Friday Night November 16, 2018 – Andrew Cheddie Sookrah

(Submitted by Ingrid Mueller)

Abstracting the Figure in Landscape

Andrew Sookrah is an experienced illustrator and designer, having spent the first part of his career in the advertising business. But his passion for fine art and painting and ability as an experienced instructor shone through on this Friday evening.

“Sookrah is a raw colourist whose free brushwork is confident and powerful. His strengths can be seen in his strong sense of design, exquisite use of effective composition, confident presentation of bold colours… and in his figurative and portraiture work, his capturing the essence of the human spirit.” Ref. www.sookrah.ca

Andrew maintains that all painting is abstraction in varying degrees.  He suggests that when one paints, no matter the subject, it is an abstraction of a form, shape and colour.

Andrew spent most of the evening demonstrating Abstracting the Figure in Landscape, where he started with an interesting reference photo and using a canvas which had been prepared with a loose sketch of a figure in a boat, and using paints based on value rather than colour, produced a remarkable semi-abstract painting.

A video of the full demonstration can be viewed on the DVAC Facebook page in the VIDEO section.

https://www.facebook.com/pg/donvalleyartclub/videos/?ref=page_internal

You may find out more about Andrew Cheddie Sookrah, his work and workshops at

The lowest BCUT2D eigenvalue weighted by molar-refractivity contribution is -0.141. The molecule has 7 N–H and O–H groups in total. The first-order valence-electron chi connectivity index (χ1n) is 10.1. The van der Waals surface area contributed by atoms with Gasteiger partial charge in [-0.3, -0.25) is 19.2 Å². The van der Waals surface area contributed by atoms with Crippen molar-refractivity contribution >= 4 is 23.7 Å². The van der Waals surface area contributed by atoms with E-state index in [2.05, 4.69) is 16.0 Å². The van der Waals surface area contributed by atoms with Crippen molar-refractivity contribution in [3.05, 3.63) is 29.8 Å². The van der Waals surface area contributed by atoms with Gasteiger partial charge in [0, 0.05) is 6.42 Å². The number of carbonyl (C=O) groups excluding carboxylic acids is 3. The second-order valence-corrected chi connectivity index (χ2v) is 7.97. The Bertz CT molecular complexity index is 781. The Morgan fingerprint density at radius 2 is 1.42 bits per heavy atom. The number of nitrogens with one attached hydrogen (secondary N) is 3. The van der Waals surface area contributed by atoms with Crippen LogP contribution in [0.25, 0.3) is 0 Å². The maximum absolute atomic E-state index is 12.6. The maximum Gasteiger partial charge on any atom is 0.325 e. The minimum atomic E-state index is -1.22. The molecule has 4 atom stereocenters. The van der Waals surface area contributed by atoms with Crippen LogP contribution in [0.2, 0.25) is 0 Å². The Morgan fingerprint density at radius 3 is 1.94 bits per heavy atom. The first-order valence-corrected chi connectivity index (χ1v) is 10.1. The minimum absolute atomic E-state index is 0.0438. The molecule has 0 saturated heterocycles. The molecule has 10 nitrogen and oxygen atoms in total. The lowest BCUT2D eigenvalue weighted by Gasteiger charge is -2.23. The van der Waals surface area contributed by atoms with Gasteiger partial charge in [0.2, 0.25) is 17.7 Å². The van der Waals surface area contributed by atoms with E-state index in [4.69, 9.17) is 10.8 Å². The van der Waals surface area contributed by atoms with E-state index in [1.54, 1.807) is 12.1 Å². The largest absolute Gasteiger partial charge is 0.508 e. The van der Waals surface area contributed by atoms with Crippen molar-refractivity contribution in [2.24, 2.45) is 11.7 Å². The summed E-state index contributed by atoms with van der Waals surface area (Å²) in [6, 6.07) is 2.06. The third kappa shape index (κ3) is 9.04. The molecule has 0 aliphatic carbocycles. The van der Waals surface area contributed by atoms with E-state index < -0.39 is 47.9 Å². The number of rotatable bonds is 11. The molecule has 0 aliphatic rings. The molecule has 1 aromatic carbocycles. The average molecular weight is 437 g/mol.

www.sookrah.ca

    

 

 

Friday Night Nov. 23, 2018 – Nami Ueno

(Submitted by Brent Arlitt)

Nami Ueno presented an absolutely delightful demonstration of her unique artwork on Friday November 23. Her several artworks showed the precise yet very creative dreamy quality of her art pieces – that vary from spiritual to whimsical and many combinations in between that illustrate the depth of feeling Nami puts into her artistry, that is rich in form and colour. She states that ” Colours and Shapes are my inspiration”. This she combines with her varied experiences and extensive art education in Japan since she was 15 years old, which included her graduation from Kyoto University in Art and Design. Many of the art works shown included a rich depth of story line. Many included Iede, a small black bird who leaves home to explore the world, and to find his true self. A story line is often included in a series of paintings she produces. The depth of story included in many of the paintings prompted several DVAC members to encourage Nami to write the beautiful stories that are backgrounds to her work.